City, University of London and CityStarters: nurturing London’s tastiest tech start-up

City, University of London and CityStarters: nurturing London’s tastiest tech start-up

This case study orginally appeared on page 20 of the State of the Relationship 2014. The report outlines the state of university-business collaboration in the UK, featuring expert views and over forty case studies. Read the full report.

City University London has come a long way since it was founded in 1894 as the Northampton Institute. Today, City’s research covers areas as diverse as compressor technology, climate change, optometry, data visualisation and economic theory.

Few universities are as deeply embedded in professional industry as City, and organisations can benefit from a comprehensive range of business services: from student placements and internships, collaborative research projects including Knowledge Transfer Partnerships, consultancy and commercialisation, through to continuing professional development, executive education and short courses. Start-ups and small enterprises can take advantage of City’s incubation support programmes or benefit from co-working space in the heart of Tech City. Undergraduates and graduates learn vital professional and entrepreneurial skills during their time at the University, leaving them ready to join employers of any size when embarking upon their chosen career path.

One of the University’s top priorities has been to create an effective support environment to help launch the next generation of tech start-ups. CityStarters – the enterprise education arm of City University London – exists to fulfill this mission. CityStarters organises extra-curricular events and competitions, and offers business support services and web resources for budding student entrepreneurs who want to see their bright ideas get off the ground. Recently, the programme kicked-started Eatro, a home cooked dinner delivery service initiated by City graduate Daniel Kaplansky and his two childhood friends, Bar Segal and Zifeng Wei.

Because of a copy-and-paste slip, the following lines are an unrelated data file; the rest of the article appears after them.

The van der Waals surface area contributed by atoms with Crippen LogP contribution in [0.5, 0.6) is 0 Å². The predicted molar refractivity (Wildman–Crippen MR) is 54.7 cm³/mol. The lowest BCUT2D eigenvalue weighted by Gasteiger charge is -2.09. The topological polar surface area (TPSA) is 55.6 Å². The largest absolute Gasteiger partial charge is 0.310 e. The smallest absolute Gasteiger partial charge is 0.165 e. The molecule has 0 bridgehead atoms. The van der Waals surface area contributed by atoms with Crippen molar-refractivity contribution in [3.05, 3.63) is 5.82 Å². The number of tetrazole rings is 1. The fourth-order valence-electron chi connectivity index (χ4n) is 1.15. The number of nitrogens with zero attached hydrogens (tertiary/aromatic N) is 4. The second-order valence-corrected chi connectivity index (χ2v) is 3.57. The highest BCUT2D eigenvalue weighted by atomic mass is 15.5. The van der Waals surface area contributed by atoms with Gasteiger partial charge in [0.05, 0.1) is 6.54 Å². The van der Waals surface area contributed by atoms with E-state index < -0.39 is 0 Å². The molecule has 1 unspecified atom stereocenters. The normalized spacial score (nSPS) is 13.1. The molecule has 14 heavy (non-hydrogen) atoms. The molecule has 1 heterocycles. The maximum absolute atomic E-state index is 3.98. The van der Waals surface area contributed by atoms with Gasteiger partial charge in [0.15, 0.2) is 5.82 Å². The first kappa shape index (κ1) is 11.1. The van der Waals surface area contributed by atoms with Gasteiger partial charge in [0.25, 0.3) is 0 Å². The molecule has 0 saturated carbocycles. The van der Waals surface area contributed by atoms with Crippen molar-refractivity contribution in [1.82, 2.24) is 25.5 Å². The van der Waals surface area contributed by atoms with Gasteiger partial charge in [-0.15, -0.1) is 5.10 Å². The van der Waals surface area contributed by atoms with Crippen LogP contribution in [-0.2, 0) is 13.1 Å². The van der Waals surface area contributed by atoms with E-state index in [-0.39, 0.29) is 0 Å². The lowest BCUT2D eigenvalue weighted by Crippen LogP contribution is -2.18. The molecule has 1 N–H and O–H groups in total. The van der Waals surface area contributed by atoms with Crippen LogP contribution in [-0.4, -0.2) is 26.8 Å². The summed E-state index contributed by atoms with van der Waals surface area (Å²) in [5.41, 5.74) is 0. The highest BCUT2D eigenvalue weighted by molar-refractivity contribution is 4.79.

The three friends began their young business because they were passionate about homemade food and wanted to share this passion with the world. Today, Eatro is making headlines everywhere from The Financial Times to The Evening Standard.

The three graduates began their business journey a year ago with an initial concept, but their idea was refined through CityStarters. The trio’s concept is simple. Eatro is an online platform that allows time-poor Londoners to connect with ‘home chefs’ in their neighbourhood, company-vetted home cooks who want to sell extra portions of food prepared in their own kitchens.

Eatro aims to “challenge and democratise the takeaway industry” by offering an alternative to the “mass-produced, unhealthy and tasteless” meals consumed by people on the go. Instead of getting a supermarket ready meal on their way from work, a hungry Londoner could pick up a healthy and delicious homemade dinner from their local home cook. The business has been tipped to become a new Silicon Roundabout success story.

Daniel, Bar and Zifeng believe in the ‘sharing economy’ and their business concept fits with their collective vision. Eatro appeals not only because of its social nature, but also because it helps reduce food waste and mobilises a new breed of food entrepreneurs.

The Eatro team were regular participants at CityStarters’ start-up business events, prize winners of CitySpark, the University’s enterprise competition, and have received mentoring and advice from Ben Mumby-Croft, a marketing expert and Enterprise Education manager at City. They are currently benefitting from CityStarters’ formal mentoring scheme that pairs student start-ups with successful local entrepreneurs.

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